All aspects of creative expression go through phases as styles and public preferences change. As the ability to gain new information accelerates with the Internet, we’re seeing these preferences change more rapidly, whether it’s in women’s fashions, men’s hairstyles, or stock photography. Following the fads may sometimes seem like a professional necessity — but if you’re not careful, it can also drain your passion.
Today, the Internet is drowning in “wishful imagery.” In the world according to Getty, Jupiter, iStock and Corbis, this is what life is: a generic lovely blonde with green sunglasses; a suit throwing documents in the breeze; day-glow chartreuse tennis balls; a close-up of a wind-swept fashion model; and of course, the cell-phone guy. Ho-hum, yawn.
Is this the kind of subject matter that attracts an emerging photographer to the field? In the majority of instances, people decide on a photographic career because of their love of capturing something meaningful or poetic with their camera. They win a prize, they take a photography course, and then they search for ways to make money with their talent, to provide for themselves or their family.
For those who embark on a career supplying commercial stock images, copying the style and content of the major stock houses is common. Next to snapshots, generic stock images are the easiest pictures to take. Most commercial stock shooters have found that the effortless way to produce acceptable stock images is to capitalize on the ideas of the leading stock houses that have done the market research and know the trends.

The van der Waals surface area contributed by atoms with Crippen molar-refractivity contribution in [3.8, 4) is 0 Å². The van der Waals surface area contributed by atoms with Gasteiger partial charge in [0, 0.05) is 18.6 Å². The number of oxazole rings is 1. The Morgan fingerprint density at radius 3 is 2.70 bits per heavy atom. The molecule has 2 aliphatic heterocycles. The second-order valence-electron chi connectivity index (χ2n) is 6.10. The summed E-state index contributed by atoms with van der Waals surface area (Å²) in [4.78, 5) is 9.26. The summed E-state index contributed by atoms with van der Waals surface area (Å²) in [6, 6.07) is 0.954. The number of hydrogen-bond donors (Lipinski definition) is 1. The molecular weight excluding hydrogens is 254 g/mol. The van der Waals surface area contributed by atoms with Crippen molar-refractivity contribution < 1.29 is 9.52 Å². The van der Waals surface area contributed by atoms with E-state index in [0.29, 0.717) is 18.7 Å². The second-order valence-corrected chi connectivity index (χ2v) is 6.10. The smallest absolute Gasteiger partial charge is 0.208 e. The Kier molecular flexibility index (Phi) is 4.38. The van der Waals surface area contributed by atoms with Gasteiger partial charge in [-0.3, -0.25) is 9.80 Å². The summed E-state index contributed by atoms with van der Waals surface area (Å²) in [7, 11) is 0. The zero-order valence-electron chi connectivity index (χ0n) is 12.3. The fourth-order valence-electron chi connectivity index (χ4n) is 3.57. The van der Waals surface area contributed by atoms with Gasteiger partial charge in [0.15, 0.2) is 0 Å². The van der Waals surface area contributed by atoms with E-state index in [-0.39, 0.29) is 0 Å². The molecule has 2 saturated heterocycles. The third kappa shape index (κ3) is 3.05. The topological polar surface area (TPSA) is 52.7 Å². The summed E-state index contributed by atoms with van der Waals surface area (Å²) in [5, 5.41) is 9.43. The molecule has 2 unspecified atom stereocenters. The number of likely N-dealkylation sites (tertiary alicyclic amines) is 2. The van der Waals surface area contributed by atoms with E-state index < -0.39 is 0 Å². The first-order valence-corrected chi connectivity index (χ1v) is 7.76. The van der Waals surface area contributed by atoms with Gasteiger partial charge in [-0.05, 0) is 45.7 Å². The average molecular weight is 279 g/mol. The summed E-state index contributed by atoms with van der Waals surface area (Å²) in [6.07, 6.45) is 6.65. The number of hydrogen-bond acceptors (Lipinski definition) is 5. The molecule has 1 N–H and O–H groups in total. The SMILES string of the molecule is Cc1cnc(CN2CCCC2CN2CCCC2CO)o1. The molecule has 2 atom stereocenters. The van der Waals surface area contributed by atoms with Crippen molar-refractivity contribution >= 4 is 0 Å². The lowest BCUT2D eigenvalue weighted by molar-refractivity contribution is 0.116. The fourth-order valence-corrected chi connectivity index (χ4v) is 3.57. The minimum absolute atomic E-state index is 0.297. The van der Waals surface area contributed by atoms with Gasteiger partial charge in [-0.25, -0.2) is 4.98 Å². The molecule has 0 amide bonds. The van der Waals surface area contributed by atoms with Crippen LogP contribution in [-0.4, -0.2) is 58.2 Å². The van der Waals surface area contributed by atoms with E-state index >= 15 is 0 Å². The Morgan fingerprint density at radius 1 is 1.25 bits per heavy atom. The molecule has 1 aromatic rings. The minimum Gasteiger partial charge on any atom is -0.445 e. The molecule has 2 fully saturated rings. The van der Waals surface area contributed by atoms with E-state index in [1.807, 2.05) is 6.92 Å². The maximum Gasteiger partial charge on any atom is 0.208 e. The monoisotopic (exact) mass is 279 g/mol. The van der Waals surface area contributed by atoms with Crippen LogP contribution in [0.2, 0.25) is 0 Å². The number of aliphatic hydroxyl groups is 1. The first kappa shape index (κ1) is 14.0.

This isn’t only true of stock photography. It’s also been the formula for the fashion industry, the music industry, and most other industries where taste and trends guide production. The recipe in the stock photo industry is to keep the successful concept the same — and add favored locations, clothing, hairstyles, preferred tones and tints.
Am I being too cynical? I’m asking, “Is this how you want to spend your creative life?” It seems to me that this kind of photographic activity takes not much more talent and creativity than photographing fireworks, or hot air balloons, or sunsets and rainbows.
If someone can easily copy your idea, then it’s not much of an idea, is it? Don’t be the stock photographer who wakes up one day and asks, “What have I been doing all these years?”
Sure, some of the major stock agencies call attention to real-life editorial images, or even historical images. Getty Images, for example, features the Time-Life collection; Corbis features the Bettmann Archives. But these are not contemporary images.
Contemporary “editorial photographs” are usually interpreted as disaster pictures or photos that are newsworthy. The meaningful, poetic images capturing everyday life are left to be produced by individual photographers who choose to interpret the world around them, void of agency pressures.
Would Getty Images accept work from Henri Cartier-Bresson in today’s stock photography climate? Probably not. “Too narrow, too focused in subject matter,” an art director would say. “Incapable of selling product.”
If you follow the big money trail in stock photography, you’ll land at the major agencies and begin producing a commodity for them. Even if you do this to put food on the table, don’t let it become who you are.